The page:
May 14, 2018

Taste the Books: Review Morsels #8 Neal Shusterman, Karen Healey, Nova Ren Suma


Hello beauties!

Welcome again to my own brand of mini reviews! I never thought I'd do minis, until I recapped a few of my long reviews in some digest post in 2014, and then guest-posted some shorties for a blogging event in 2015. And Karen from For What It's Worth started praising my short recs/recaps 😊. Just to be clear,  I'm NOT taking a break from writing long reviews - no such luck LOL. But while I'm making up my mind about a new book I've read, I might as well give you the short version 😉. Just be warned - this feature will be VERY random! So, here goes...

Challenger Deep by Neal Shusterman


A raw and yet poetical (though not romanticised) look at a young boy's descent into the pits of mental illness, with a strong (though not sugarcoated) message of hope. The two different narratives come together beautifully - and smartly - without sounding forced, and paint a vivid, harsh but sympathetic image of Caden you won't be able to shake your mind free of. Of course, this is an author's version of his son's plights - creating order (sort of) out of chaos. But even then, that chaos looks you in the eye, and you stare back at it, and if for a moment, you understand what it's like.

More coherent review to come. (Goodreads pre-review)

While We Run by Karen Healey
(When We Wake #1)


Rated 4.5 really.

I've struggled with the rating for this one, because on the whole, it was a step ahead of When We Wake - then I decided on 4 stars again because I lacked a strong connection with the main lead (Edit, June 2019: I finally decided to rate both books 4.5 stars). But this is something we rarely see in dystopian YA - a book about mistakes, responsibilities, strategies, having to choose the lesser of two evils, and living with your conscience in the aftermath. Also, though it's ultimately up to teens to save the day, adults are around and integral to the story. The pace is as tight as it needs to be, the characters are diverse and rounded-out, the conflicts feel real (though I could have done without the almost-love-triangle), and the story even deals with consent and rape (off-screen) in a totally different light than you've ever seen it. Recommended for jaded dystopian readers who also long for a different scenery than your usual US.

Full review to come. (Goodreads pre-review)

17 & Gone by Nova Ren Suma


Suma's books are deceptively soft, until you find out they drilled a hole in your guts - and this one is not different. Part of it is due to her atmospheric writing, part to her walking a fine line between the supernatural and the mundane - only it's not really mundane when girls hurt, or when they hurt themselves, or when they hurt someone else. This book is a love letter to all the forgotten girls out there - the ones society puts a label on and conveniently forgets; the ones their own families give up on. Some are good and some are bad and some are a bit of both, but they all matter. Also, this book is a love letter to all the troubled girls who never physically leave, but get stranded in different, even scarier ways. In either cases, it takes much love to save them eventually - or at least, to try.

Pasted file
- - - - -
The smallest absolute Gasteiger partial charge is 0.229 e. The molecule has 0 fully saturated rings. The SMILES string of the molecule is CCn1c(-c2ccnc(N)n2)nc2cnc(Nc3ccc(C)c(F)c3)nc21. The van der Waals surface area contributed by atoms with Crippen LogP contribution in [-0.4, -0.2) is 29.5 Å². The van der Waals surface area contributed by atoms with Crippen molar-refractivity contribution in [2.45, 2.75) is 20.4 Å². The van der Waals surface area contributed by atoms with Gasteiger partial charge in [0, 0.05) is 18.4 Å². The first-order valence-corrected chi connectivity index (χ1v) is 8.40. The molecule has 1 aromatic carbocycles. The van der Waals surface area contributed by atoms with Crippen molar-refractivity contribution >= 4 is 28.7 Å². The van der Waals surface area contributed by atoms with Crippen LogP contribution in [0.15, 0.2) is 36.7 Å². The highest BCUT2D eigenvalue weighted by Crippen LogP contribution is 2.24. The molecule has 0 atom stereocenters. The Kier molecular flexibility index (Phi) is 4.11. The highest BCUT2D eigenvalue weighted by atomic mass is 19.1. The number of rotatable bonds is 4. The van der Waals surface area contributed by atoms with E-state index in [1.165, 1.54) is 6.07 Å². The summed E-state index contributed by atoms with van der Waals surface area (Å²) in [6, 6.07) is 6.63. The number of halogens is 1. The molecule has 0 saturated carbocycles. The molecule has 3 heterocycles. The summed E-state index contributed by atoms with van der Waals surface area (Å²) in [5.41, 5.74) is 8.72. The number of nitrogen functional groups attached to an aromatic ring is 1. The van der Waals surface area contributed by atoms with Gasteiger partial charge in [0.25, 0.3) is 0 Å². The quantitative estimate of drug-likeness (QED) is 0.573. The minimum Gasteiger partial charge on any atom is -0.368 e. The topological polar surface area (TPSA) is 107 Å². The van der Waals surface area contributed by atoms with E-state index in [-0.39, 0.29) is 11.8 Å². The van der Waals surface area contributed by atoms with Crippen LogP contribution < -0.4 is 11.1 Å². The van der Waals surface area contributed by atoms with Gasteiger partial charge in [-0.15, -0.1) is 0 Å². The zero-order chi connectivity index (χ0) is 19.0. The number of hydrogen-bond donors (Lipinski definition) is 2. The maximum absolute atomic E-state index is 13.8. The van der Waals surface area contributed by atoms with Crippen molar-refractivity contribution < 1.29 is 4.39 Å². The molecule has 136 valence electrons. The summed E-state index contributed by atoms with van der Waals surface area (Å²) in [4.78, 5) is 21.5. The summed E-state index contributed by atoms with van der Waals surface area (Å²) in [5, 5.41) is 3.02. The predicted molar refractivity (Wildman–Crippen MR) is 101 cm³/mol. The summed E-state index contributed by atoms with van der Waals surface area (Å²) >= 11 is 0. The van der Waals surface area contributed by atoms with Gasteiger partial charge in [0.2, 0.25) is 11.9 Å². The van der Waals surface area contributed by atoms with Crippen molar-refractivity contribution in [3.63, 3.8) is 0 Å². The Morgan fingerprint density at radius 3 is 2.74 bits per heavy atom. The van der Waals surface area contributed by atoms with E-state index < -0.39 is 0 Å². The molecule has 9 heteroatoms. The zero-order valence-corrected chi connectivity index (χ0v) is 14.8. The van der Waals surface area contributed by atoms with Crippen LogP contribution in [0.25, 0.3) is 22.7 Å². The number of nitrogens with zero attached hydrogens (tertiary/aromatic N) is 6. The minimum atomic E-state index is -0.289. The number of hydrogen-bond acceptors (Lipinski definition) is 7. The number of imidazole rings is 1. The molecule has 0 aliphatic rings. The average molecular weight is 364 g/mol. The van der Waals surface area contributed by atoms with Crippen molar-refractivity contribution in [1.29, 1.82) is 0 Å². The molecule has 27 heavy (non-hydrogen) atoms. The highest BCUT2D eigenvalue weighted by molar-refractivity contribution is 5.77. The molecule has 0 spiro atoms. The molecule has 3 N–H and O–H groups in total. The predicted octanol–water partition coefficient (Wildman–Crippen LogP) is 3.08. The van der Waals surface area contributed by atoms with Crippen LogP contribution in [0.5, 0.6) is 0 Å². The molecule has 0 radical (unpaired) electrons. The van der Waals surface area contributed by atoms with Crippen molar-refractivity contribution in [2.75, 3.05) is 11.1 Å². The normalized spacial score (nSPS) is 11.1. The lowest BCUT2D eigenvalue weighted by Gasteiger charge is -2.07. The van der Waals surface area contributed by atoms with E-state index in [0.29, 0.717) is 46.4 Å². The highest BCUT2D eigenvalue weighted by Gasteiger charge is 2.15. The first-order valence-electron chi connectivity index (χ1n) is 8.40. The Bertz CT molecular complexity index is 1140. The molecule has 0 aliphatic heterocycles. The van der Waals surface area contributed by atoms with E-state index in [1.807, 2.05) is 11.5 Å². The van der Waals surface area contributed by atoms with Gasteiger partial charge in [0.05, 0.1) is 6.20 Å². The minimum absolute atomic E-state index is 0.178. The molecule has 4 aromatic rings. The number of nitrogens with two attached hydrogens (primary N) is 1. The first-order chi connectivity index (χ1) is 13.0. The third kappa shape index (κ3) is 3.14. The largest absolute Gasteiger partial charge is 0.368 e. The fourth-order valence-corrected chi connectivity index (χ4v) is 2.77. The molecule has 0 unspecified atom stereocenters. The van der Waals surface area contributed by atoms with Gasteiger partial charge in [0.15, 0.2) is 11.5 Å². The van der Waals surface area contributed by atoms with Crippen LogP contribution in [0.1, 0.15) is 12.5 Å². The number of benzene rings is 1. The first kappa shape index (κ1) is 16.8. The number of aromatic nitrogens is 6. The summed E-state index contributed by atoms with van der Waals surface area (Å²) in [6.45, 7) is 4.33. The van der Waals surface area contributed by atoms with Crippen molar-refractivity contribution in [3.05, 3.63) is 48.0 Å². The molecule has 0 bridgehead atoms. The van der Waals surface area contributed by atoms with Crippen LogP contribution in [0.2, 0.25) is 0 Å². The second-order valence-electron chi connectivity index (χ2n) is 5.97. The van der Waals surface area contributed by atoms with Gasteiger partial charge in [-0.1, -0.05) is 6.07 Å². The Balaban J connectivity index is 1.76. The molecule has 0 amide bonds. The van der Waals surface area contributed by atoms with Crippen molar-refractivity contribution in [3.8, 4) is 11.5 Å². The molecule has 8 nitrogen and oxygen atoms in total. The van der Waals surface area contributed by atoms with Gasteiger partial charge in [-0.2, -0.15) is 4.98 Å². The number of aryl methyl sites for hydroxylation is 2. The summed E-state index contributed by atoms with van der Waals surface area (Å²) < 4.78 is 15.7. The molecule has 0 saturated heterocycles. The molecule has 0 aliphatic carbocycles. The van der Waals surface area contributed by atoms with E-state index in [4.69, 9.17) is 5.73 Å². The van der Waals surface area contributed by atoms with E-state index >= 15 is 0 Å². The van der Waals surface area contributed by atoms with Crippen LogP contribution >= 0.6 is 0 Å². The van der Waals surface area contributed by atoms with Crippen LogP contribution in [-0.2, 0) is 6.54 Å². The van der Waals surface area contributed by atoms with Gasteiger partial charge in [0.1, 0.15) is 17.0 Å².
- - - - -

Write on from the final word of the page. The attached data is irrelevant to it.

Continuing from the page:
Full and less vague (though hopefully non-spoilery) review to come. (Goodreads pre-review)

So, have you read/are you planning to read any of the above? And if you have, what do you think of them? Do you post mini reviews? Do you like to read them?


  1. *FLAILS* We loved the same book!!!!!!!

    I loved Challenger Deep and the other two sound amazing too.

    Karen @ For What It's Worth

    1. Hehe, that's rare, isn't it? Then again, CD is a rare book.

  2. I really want to read Challenger Deep. I am a fan of good mental health books, and my daughter raves about Shusterman.

    1. This was my first book by him, but I know he has a few successful series out, which now I'm curious about. Then again, CD is one of a kind. It's not only a GOOD mental health book - it's poetic and hard at the same time, and all-round wonderfully executed.

  3. That's a lovely description of Challenger Deep! I'm looking forward to that.

    "Suma's books are deceptively soft, until you find out they drilled a hole in your guts..." Ha! Yes! I love this. I already added all of Suma's books to my TBR after Imaginary Girls, but this sounds like more of things I love about her writing. Atmospheric, mostly about girls, marginal populations. I'm glad you enjoyed it! :]]

    1. Thanks hon!

      Suma has become an auto-buy author for me. A different voice in YA lit, and I'm looking forward to reading an adult book by her one day!

  4. I've been meaning to read something by Neal Shusterman for the looongest time, and this might be where I get started. Added it to my TBR. I can't wait for your full review!
    I think I'll wait until your review to decide if I want to read 17 & Gone. It sounds good, but I'm still unsure. (On a side note, I'm incredibly excited for the author's yet unreleased book, A Room Away from the Wolves!!)

    1. Shusterman has another book coming that I mean to read: it's called Dry. Totally different from this one though. Challenger Deep is one of a kind, even compared to the other books about mental health.

      ARAFTW is on my TBR list as well...of course! Yay, we're going to read the same book again LOL.

    2. Added Dry to my TBR, it sounds fantastic! I'm also really interested in Scythe and heard great things about it and its sequel.

    3. Not sure if Scythe is the book (series) for me, but judging from CD, the man can write 🙂.


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